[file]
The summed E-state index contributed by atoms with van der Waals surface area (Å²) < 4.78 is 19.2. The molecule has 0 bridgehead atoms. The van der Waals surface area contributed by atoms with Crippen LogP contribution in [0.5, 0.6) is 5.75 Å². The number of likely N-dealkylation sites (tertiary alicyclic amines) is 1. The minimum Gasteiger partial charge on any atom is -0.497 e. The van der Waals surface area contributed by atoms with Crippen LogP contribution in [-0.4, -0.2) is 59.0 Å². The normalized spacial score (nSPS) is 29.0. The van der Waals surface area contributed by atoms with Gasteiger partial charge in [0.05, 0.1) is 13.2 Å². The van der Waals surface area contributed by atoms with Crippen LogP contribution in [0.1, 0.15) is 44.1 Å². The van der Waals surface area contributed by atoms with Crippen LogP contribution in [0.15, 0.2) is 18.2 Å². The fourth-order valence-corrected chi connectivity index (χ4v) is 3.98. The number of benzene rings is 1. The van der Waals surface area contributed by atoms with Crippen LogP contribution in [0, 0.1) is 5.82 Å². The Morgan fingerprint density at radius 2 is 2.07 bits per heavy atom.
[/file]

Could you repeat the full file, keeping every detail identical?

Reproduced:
The summed E-state index contributed by atoms with van der Waals surface area (Å²) < 4.78 is 19.2. The molecule has 0 bridgehead atoms. The van der Waals surface area contributed by atoms with Crippen LogP contribution in [0.5, 0.6) is 5.75 Å². The number of likely N-dealkylation sites (tertiary alicyclic amines) is 1. The minimum Gasteiger partial charge on any atom is -0.497 e. The van der Waals surface area contributed by atoms with Crippen LogP contribution in [-0.4, -0.2) is 59.0 Å². The normalized spacial score (nSPS) is 29.0. The van der Waals surface area contributed by atoms with Gasteiger partial charge in [0.05, 0.1) is 13.2 Å². The van der Waals surface area contributed by atoms with Crippen LogP contribution in [0.1, 0.15) is 44.1 Å². The van der Waals surface area contributed by atoms with Crippen LogP contribution in [0.15, 0.2) is 18.2 Å². The fourth-order valence-corrected chi connectivity index (χ4v) is 3.98. The number of benzene rings is 1. The van der Waals surface area contributed by atoms with Crippen LogP contribution in [0, 0.1) is 5.82 Å². The Morgan fingerprint density at radius 2 is 2.07 bits per heavy atom.